Promoting Kathak in the memory of a maestro

Classical moves

Kathak lovers have reason to rejoice. In the memory of Pt. Kundan Lal Gangani- one of the greatest exponents of the Jaipur gharana of Kathak, his son Guru Harish Gangani is holding a two-day Kathak festival.

In a departure from conve­n­tion, instead of Kathak’s biggest maestros, this time the best talents from Harish’s Kathak school ‘Sonad Venu’ will perform.

The fest, spread over August 30-31, will be held at the Epicentre Mall, Gurgaon.

Pt. Kundan Lal Gangani was born in Sujangarh, Rajasthan in the year 1926. Trained by his maternal uncle the celebrated Kathak Guru Shri Narayan Prasad, he gave his first public performance at the tender age of 8.

By 11, he had already performed at the royal court of Raigarh and went on to display his skills at Allahabad, Mumbai, Pune, Kanpur, Jaipur and many other places. His last public performance was at Jodhpur in 1960 and from here on, he started teaching exclusively.

He joined the Kathak Kendra in ’70 as a Guru and taught here till his death in July ’84.
Harish says, “I have been holding this festival in the name of my father for the past seven years now. Considering that he was a child artiste himself, this time we decided to promote new talent from ‘Sonad Venu.’

On August 30, firstly, a group of students trained by my wife Meera will present Ganesh stuti. Then, another student Arushi Pradhan will perform taal dhamaar, followed by a performance in teen taal by Sooraj Dewan, Shiv Tandav nritya by Ida Ghatke and lastly a composition of Pt. Ravi Shankar, Saawan will be performed by a group of students.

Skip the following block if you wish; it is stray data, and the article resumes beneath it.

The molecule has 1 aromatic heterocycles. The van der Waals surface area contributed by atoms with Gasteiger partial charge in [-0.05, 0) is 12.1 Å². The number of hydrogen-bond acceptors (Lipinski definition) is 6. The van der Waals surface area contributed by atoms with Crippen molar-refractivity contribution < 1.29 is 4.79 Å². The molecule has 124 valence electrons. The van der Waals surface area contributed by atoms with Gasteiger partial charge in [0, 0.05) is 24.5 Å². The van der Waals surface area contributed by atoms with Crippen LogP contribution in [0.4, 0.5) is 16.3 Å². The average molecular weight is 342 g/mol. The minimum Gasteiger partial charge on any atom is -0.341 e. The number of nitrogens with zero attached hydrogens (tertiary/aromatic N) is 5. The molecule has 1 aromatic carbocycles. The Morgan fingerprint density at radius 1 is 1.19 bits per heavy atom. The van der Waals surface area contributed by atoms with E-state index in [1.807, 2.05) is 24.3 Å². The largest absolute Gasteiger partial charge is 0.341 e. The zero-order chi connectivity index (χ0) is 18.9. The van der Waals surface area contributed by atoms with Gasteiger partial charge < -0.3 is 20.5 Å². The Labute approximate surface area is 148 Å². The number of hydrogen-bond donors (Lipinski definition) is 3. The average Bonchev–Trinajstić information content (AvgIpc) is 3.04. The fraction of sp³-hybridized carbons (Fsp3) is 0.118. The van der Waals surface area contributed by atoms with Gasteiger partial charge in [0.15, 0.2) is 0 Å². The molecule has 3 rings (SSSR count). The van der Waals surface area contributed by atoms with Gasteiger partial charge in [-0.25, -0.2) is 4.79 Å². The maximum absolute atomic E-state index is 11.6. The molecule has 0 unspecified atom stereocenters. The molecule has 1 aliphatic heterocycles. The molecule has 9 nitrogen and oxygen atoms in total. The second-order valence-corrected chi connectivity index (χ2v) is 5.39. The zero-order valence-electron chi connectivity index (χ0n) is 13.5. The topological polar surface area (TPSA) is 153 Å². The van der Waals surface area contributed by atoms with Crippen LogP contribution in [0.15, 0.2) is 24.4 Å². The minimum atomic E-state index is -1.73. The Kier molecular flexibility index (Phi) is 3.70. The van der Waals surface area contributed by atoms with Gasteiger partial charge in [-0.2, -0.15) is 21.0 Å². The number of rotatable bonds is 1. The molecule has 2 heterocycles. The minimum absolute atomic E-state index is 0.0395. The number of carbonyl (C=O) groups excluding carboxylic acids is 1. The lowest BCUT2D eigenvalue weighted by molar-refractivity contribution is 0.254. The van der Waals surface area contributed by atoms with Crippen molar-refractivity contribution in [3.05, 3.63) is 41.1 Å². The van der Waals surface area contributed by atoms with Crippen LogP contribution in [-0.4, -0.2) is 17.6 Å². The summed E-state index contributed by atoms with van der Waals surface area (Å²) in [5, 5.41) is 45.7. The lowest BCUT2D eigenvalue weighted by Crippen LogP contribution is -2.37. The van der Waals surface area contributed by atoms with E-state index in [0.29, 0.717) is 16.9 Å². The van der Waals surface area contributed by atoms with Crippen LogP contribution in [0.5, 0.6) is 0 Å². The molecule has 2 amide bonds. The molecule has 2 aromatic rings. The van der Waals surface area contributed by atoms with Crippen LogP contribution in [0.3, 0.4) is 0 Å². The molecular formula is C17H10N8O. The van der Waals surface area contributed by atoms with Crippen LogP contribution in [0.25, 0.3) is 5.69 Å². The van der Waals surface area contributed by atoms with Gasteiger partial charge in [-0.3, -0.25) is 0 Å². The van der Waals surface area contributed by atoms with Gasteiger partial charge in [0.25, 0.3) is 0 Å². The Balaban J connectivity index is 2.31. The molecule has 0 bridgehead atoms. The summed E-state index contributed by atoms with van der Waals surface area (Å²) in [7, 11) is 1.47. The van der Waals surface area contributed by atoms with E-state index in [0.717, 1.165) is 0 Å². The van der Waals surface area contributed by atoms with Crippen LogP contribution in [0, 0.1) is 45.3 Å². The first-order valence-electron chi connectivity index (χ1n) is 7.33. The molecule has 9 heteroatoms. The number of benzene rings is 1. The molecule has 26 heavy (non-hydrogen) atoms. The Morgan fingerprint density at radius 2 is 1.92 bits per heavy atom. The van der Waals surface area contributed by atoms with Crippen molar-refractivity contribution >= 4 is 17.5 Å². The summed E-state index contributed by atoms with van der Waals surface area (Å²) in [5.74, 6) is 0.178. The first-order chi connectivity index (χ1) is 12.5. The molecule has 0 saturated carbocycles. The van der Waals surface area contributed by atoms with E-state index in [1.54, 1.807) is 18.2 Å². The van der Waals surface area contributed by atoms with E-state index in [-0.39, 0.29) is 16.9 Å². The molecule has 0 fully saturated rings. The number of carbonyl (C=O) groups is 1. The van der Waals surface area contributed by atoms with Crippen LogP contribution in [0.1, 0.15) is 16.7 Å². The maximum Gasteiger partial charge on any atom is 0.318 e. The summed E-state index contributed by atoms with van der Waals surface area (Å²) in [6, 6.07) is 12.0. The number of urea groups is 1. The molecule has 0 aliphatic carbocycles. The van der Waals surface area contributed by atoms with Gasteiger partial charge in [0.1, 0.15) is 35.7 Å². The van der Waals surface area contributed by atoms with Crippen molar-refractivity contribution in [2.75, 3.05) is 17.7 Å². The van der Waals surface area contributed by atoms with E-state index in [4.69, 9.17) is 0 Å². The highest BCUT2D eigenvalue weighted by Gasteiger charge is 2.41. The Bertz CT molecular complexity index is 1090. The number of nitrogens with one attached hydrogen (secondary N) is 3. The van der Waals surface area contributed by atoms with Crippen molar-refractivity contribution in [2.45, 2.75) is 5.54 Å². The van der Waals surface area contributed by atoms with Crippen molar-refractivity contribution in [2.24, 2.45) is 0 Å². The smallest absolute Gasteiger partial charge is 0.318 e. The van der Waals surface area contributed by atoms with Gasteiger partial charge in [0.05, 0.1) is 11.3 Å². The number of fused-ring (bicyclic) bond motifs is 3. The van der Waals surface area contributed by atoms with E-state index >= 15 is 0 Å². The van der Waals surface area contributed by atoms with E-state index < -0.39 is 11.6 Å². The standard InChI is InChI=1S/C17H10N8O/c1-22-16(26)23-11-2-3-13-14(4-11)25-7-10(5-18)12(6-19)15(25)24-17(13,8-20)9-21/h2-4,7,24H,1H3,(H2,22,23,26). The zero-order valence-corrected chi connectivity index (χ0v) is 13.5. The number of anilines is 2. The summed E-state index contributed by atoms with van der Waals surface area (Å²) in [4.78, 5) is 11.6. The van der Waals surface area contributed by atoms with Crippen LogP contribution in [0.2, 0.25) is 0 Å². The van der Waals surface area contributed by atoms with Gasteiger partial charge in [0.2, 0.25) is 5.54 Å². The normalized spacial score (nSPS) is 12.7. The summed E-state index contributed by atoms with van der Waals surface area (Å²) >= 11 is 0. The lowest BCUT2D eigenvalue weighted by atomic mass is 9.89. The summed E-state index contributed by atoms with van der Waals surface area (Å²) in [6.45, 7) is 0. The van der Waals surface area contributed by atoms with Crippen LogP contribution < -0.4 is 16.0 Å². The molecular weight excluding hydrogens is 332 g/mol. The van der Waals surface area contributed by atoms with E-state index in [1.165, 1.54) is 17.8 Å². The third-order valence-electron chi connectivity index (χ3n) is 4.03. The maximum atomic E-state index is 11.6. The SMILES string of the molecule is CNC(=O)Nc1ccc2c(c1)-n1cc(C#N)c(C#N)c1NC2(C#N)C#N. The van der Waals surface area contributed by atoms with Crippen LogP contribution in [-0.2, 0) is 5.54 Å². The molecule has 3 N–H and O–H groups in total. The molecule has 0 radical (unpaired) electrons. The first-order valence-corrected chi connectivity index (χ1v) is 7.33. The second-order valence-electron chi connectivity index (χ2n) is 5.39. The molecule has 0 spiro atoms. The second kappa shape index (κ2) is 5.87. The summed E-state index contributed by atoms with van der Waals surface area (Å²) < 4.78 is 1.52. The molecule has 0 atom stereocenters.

“On August 31,” he continues, “I will give solo performances based on the compositions of my father and the innovations he bought in this dance form. I’ll perform his special bandish, kavit, paran, tarana and a Shiv stuti - Rangeela Shambhu Gaura ne padharo.

Lastly, I’ll dance to Kesariya Balam - the famous Rajasthani song. My father is especially remembered for the way he combined Rajasthani folk and classical Kathak dance. Hence, this song is special to him.”

“I am hopeful that through such festivals, the memory of my father will live on in the hearts of classical dance lovers. I hope that our efforts to encourage young artistes, Indian classical dance will be taken up by more and more of the younger generation and Kathak will flourish in the time to come.”  

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